Regionalist Parties in Western Europe

By Lieven De Winter; Huri Türsan | Go to book overview

co-operation inside and outside the European Parliament and has given regionalist parties some voice in European integration. The EFA is evidence of the extent to which regionalist parties see themselves as a political family and are prepared to engage in political co-operation and European integration. The federation has provided a means for parties to co-operate to gain political and logistical support, publicity and financial resources. However, while the EFA has been a success in many areas it has failed in its main goal of creating a regionalist political group in the European Parliament and turning the regionalist family into a more serious electoral and organisational competitor in European political systems. The 1994 European elections demonstrated the difficulties of the regionalist family in gaining the levels of support necessary to make a greater impact in European politics. The European Free Alliance survived the demise of the Rainbow Group in 1994 and must pin its hopes on future regionalist electoral success in the 1999 European elections. In the meantime the European Free Alliance must continue to do the types of things it has always done in order to survive and grow: look for new members, help existing members to gain electoral success and produce common policies to guide the organisation.


Notes
1
Report of the conference of the European Free Alliance, 8-10 January 1981.
2
The EFA's basic principles called for equal status for the nations and regions of Europe; respect for linguistic and cultural difference and decentralized political institutions; the strengthening of EU regional policy; the development of a nuclear-free Europe; and increased aid from Europe to the Third World. Principles outlined at a meeting of the European Free Alliance, 6 April 1984.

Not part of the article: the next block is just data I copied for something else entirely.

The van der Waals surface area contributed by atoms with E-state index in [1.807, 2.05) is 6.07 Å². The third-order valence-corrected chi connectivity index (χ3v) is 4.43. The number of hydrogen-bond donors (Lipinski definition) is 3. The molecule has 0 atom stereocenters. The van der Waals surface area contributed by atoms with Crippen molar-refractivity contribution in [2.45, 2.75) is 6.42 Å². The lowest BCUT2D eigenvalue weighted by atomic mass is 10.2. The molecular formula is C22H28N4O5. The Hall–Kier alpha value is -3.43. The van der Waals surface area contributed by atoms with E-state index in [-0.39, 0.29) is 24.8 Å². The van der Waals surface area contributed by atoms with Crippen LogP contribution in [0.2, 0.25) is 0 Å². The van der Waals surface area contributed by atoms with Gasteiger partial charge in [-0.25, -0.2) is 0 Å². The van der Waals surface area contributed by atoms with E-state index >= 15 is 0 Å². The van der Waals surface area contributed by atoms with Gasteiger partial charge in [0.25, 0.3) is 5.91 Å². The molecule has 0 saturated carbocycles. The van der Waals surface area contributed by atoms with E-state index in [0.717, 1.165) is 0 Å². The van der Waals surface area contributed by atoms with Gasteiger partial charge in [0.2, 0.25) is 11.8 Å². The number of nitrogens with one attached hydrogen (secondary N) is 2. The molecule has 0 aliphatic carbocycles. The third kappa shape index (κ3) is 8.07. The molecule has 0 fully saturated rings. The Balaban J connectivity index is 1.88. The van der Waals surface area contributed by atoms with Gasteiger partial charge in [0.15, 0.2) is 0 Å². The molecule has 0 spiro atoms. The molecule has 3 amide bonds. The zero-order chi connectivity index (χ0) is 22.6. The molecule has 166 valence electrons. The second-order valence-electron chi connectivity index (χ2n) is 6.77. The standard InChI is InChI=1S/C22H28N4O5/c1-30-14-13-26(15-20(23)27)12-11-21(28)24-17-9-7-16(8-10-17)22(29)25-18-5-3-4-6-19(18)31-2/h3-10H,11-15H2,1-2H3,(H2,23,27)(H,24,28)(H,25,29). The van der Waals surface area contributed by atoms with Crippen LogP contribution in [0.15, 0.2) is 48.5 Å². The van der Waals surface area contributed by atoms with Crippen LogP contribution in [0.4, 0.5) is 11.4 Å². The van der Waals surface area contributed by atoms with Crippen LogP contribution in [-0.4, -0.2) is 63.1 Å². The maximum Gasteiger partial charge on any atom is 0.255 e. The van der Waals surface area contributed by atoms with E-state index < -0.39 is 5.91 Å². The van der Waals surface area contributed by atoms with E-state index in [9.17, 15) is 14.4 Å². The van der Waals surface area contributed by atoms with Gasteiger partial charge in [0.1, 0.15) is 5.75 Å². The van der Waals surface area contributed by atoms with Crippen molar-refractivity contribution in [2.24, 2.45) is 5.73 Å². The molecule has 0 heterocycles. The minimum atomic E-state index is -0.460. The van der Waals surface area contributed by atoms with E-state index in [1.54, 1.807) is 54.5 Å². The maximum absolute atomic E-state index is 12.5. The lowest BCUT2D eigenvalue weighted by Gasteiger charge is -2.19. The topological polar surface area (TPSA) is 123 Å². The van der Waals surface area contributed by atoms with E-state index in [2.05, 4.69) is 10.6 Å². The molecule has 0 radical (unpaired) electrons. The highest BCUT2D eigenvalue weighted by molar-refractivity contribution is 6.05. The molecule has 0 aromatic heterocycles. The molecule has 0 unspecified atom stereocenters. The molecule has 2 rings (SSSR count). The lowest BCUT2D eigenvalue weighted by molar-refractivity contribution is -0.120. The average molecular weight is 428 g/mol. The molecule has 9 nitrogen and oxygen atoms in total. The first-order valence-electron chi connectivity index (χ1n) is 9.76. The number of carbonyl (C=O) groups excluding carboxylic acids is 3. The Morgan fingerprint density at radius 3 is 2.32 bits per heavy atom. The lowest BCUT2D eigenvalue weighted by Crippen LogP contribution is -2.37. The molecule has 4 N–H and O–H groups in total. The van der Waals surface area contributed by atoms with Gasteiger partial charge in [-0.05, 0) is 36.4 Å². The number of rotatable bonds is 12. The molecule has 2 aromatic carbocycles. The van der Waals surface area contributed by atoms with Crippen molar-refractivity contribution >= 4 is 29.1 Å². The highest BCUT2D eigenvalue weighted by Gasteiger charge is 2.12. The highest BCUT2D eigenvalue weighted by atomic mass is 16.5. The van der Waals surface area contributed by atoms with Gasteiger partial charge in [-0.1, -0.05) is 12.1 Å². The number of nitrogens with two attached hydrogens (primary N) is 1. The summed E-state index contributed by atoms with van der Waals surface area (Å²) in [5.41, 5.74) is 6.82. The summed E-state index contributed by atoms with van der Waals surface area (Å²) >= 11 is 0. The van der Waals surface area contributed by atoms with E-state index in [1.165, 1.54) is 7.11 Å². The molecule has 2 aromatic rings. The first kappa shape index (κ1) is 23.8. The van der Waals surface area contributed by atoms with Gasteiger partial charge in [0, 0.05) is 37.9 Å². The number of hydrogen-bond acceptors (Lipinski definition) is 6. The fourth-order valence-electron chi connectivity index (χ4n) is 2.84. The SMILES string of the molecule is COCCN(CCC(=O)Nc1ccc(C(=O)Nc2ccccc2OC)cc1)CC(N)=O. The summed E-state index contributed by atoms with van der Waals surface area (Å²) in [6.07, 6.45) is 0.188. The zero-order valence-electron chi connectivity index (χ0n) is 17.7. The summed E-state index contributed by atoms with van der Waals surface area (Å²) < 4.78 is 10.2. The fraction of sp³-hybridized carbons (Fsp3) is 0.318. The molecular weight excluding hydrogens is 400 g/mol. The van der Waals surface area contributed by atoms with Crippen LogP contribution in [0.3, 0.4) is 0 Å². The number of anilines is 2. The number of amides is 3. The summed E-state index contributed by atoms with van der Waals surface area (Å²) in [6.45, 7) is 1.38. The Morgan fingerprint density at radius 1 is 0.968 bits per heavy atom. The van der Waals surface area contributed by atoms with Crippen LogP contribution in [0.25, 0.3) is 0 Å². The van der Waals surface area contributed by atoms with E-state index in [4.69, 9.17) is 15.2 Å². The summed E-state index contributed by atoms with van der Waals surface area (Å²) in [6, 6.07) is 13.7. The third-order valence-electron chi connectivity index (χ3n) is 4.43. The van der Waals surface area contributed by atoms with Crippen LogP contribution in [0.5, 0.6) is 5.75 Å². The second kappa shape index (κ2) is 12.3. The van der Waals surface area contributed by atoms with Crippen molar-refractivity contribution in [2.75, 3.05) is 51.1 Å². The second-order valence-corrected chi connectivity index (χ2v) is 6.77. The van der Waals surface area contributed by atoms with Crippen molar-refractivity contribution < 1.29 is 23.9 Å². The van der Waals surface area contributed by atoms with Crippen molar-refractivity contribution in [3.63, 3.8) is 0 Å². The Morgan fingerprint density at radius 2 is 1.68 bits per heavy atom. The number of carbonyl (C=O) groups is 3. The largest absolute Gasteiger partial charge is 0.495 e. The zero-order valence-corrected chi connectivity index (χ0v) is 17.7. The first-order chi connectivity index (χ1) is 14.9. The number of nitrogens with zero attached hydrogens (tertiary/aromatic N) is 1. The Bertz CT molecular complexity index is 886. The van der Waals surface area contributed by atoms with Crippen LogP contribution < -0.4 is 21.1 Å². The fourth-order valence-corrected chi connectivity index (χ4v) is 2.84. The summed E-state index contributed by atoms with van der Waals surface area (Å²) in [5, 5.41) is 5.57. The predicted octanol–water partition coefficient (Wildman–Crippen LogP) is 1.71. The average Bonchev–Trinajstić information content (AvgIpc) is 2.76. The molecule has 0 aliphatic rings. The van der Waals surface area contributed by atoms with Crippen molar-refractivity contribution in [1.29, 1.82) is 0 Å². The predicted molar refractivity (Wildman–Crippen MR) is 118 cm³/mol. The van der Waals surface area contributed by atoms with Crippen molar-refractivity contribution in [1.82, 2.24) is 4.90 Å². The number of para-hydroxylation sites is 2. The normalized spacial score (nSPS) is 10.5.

3
The list comprised regionalist parties from Alsace, Brittany, Corsica and Occitania and polled reasonably well in Alsace, Brittany and Corsica in the 1989 European elections.
4
General assembly of the European Free Alliance, Eupen, 22-23 April 1983.
5
Constitution of the European Free Alliance, Brussels, 1991.
6
Statutes of the European Free Alliance-Democratic Party of the Peoples of Europe, Brussels, 1995.
7
General assembly of the European Free Alliance, Brussels, 4-5 May 1992.
8
The EFA and the VU compiled and distributed a report on the differences between democratic regionalism and extreme-right nationalist parties in 1992, comparing the Rainbow Group with the far-right group in the European Parliament.

References
Birch, A.H. (1977) Political Integration and Disintegration in the British Isles, London: Allen and Unwin.
De Winter, L. (1994) 'The Volksunie and the bitter-sweet dilemma between policy success

-202-

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Regionalist Parties in Western Europe
Table of contents

Table of contents

  • Title Page iii
  • Contents vii
  • Illustrations ix
  • Series Editor's Preface xi
  • Preface xv
  • Abbreviations xvii
  • 1 - Introduction 1
  • References 15
  • 2 - Ethnoregionalist Parties in Western Europe 17
  • 3 - The Volksunie and the Dilemma Between Policy Success and Electoral Survival in Flanders 28
  • 4 - Regionalist Parties in French-Speaking Belgium 51
  • 5 - Nationalist Parties in Catalonia 70
  • 6 - Moderate Nationalist Parties in the Basque Country 87
  • Notes 103
  • 7 - The Scottish National Party 105
  • 8 - Plaid Cymru 125
  • References 142
  • 9 - The Lega Nord 143
  • References 156
  • 10 - The Südtiroler Volkspartei 158
  • Notes 171
  • References 173
  • 11 - The Failure of Regionalist Party Formation in Corsica 174
  • 12 - Go-Operation Between Regionalist Parties at the Level of the European Union 190
  • Notes 202
  • 13 - Conclusion 204
  • References 246
  • Index 248
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